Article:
• Adding i18n to a Cordova App

    Date: 2014.02.14 | Category: cordova, developer, developing, development

    i18n (Internationalization) in applications roughly means adding support for translations and other languages.  In this blog post I will talk you through a general approach to implementing i18n in Cordova Apps.  If your app isn’t open-source, move along, the 90s is on another website.

    As Cordova apps are written in HTML/CSS/JS we can easily leverage existing web platforms and services to provide i18n at break-neck speeds.

    TLDR Services/frameworks used:
    * Translatewiki to provide translations
    * Marcel’s html10n i18n implementation
    * Handlebars for templating
    * Etherpad implementation of detecting locale/language also written by Marcel

    Implementation steps

    * Ensure your app fulfills Translatewiki’s requirements (Open source etc)
    * Talk to Translate / Internationalization team at Wikimedia foundation before creating Gerrit commit
    * Gerrit commit to TranslateWiki adding support for your App.
    * Include handlebars and html10n libraries in your app
    * Modify your HTML putting markup in handlebar script tags
    * Move your text strings into locales files.
    * Include a handlebars html10n render helper
    * Use the Etherpad implementation of detecting locale/language* Give someone at WMF access to commit to your Repo

    Sit back and enjoy..

    Once you have completed your implementation and it’s approved by the WMF the WMF translation team will translate all of your strings and commit them back to your repo. You might want to provide the WMF team with the ability to see each of your strings in situ in a browser, this means providing a mechanism to fake Cordova events..

    Summary

    This implementation is basically a straight copy of how we handle i18n in Etherpad, it’s pretty robust and clean to implement. All in all a complete refactor of the NFC Ring Control App while implementing i18n took about a week of full time commitment, well worth doing as now the larger community can provide translations which if I was to do hans solo would take months icon smile Adding i18n to a Cordova App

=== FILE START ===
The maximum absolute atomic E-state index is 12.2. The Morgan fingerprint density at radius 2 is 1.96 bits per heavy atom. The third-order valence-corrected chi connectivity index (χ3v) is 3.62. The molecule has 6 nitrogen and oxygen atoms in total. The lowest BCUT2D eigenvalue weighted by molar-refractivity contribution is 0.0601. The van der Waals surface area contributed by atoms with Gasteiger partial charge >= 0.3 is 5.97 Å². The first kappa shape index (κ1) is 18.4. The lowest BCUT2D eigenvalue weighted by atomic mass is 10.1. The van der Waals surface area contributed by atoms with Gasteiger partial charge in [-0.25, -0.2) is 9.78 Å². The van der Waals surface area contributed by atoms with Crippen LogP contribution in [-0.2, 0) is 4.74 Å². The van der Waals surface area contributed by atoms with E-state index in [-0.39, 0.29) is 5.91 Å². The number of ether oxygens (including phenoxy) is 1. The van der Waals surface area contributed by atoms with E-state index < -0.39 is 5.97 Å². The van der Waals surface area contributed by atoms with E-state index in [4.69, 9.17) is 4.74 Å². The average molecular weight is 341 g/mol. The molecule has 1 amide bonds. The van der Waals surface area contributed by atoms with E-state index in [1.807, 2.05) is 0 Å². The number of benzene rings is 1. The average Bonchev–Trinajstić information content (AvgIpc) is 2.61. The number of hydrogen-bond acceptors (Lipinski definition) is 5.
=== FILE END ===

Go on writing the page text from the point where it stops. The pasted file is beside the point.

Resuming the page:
• Cordova Windows Phone 8 Exit Application

    Date: 2014.01.23 | Category: cordova

    If you have a Phonegap/cordova app that goes from page1.html to page2.html then follows a link back to page1.html the standard backbutton behavior wont exit the app.

    Page1 >> Page 2 >> Page 1 — Windows Phone will take you to page 2 instead of exiting the app. It’s expected behavior but it’s kinda poorly documented..

    Anyway I searched around for ages but didn’t find a fix that worked for me..

    Diff friendly folks see the commit that includes this fix

    TLDR of how I fixed this is to use a JS value to track which page I’m on..

    IE in page1.html you could have..

    var currentPage = "index";
    

    Then in your app.deviceready function include..

    if(currentPage == "index"){
      history.go(-(history.length-9999));
      document.addEventListener("backbutton", handleBack, true);
    }else{
      document.addEventListener("backbutton", handleBack, false);
    }
    function handleBack(){
      // handle other logic here such as handling the back events from page2 to page1..
    }
    

    The real magic here is history.go(-(history.length-9999)) which basically tells the history stack to reset. Also the true statement on addEventListener allows the original registered event to fire (Native back button)..

    Anyway give it a try and let me know if it works for you.

  • Getting started with Explore NFC on Raspberry Pi in 60 seconds (Also Raspbmc)